Wednesday, October 21, 2015

Native Fashion Now at Peabody Essex Museum

Native Fashion Now
Native Fashion Now
All photos courtesy of Peabody Essex Museum. See captions below.

In these days between Columbus Day and Thanksgiving, we've all hopefully been reminded of Native Americans' vital role in history. But the role of Native Americans in today's society? That's a topic that is far too often overlooked.

Beginning on November 21, the Peabody Essex Museum in Salem, Mass., is shining a light on modern Native design with Native Fashion Now, the first large-scale exhibition of contemporary Native American fashion. Through nearly 100 garments and accessories by more than 70 indigenous designers, the exhibit will reveal how Native artists are breaking boundaries with designs that go far beyond expectations of buckskin, feathers and fringe.

The exhibition is organized by Karen Kramer, who oversees PEM's collection of Native American art, the oldest and most comprehensive collection in the Western hemisphere. She has spent the last couple of years seeking out the next wave of Native American designers, and her show and accompanying catalogue are the first to synthesize what has been happening creatively, conceptually and culturally from the 1950s through the present day.

Native Fashion Now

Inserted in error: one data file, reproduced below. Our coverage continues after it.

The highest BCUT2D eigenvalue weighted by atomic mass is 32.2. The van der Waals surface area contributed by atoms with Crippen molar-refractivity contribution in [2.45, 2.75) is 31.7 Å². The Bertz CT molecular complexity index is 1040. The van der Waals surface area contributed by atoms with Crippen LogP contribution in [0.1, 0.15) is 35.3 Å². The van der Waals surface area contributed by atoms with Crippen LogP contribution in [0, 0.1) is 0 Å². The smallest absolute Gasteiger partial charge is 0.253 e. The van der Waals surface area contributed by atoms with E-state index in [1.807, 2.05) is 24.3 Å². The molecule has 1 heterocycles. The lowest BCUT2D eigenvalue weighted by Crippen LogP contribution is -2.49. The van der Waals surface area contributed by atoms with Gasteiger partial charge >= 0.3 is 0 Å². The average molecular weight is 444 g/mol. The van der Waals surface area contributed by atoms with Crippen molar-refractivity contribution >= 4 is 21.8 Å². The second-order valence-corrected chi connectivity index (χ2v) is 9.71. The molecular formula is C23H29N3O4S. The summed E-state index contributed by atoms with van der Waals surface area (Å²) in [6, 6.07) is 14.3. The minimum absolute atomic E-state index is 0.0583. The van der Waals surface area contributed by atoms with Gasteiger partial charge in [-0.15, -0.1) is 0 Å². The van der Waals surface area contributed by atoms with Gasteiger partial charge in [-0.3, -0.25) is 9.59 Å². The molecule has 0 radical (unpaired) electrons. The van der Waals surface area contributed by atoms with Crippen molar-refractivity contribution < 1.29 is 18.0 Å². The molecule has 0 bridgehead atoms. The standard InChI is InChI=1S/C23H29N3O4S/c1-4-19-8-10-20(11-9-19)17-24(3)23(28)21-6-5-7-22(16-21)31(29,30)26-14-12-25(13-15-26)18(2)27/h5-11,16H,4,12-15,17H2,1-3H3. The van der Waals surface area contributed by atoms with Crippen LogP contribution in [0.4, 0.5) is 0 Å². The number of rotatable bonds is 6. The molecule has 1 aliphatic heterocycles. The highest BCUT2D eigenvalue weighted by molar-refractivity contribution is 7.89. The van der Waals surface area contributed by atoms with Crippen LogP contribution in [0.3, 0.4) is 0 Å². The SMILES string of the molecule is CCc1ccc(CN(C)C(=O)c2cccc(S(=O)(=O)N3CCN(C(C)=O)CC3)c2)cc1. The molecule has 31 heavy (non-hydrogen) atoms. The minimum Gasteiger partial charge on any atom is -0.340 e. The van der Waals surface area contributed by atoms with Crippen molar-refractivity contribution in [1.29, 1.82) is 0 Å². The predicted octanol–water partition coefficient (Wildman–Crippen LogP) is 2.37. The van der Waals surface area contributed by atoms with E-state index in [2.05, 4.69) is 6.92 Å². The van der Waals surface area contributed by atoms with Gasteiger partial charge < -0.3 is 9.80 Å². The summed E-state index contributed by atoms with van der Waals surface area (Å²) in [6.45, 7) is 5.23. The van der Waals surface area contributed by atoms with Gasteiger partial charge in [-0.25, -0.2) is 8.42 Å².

Native Fashion Now
Native Fashion Now
 Native Fashion Now
Native Fashion Now

You can catch the exhibit at PEM through March 6, 2016. But out-of-towners need not worry: the exhibit will be touring the Portland Art Museum in Portland, Oregon; the Philbrook Museum of Art in Tulsa, Oklahoma; and the Smithsonian Institution's National Museum of the American Indian in New York through 2017.

Photos (top to bottom):
  • Alano Edzerza (Tahltan). Chilkat tunic, 2013. Cotton. Peabody Essex Museum. Gift of Karen Kramer. Photography by Thosh Collins.
  • Jamie Okuma (Luiseño/Shoshone-Bannock). Boots, 2013-14. Glass beads on boots designed by Christian Louboutin. Museum commission with support from Katrina Carye, John Coruby, Dan Elias and Karen Keane, Cynthia Gardner, Merry Glosband, and Steve and Ellen Hoffman. © Peabody Essex Museum. Photography by Walter Silver.
  • Pat Pruitt (Laguna Pueblo). Tahitian Bondage necklace, 2008. 315L stainless steel and natural Tahitian pearls. Courtesy Catherine Sullivan-Kropa and William Kropa. © 2015 Peabody Essex Museum. Photography by Walter Silver.
  • Pat Pruitt (Laguna Pueblo) and Chris Pruitt (Laguna Pueblo/Chiricahua Apache). Belt buckle, 2012. Stainless steel, silver,  Teflon, turquoise, and coral. Peabody Essex Museum. Museum purchase with funds donated by Robert N. Shapiro, 2012. © Silver.
  • David Gaussoin and Wayne Nez Gaussoin (Diné [Navajo]/Picuris Pueblo). Postmodern Boa, 2009. Stainless steel, sterling silver, enamel paint, and feathers. Courtesy of the designers and the Museum of Indian Arts and Culture. Model: Tazbah Gaussion.
  • Orlando Dugi (Diné [Navajo]). Cape and dress from “Desert Heat” Collection, 2012. Paint, silk, organza, feathers, beads, and 24k gold; feathers. Courtesy of the designer, Sante Fe. Hair and makeup: Dina DeVore. Model: Mona Bear. Photo by Nate Francis.
  • Jared Yazzie (Diné [Navajo]) for OxDx. Native Americans Discovered Columbus T-shirt, 2012. Cotton. Peabody Essex Museum. Gift of Karen Kramer, 2015. Photography by Thosh Collins.


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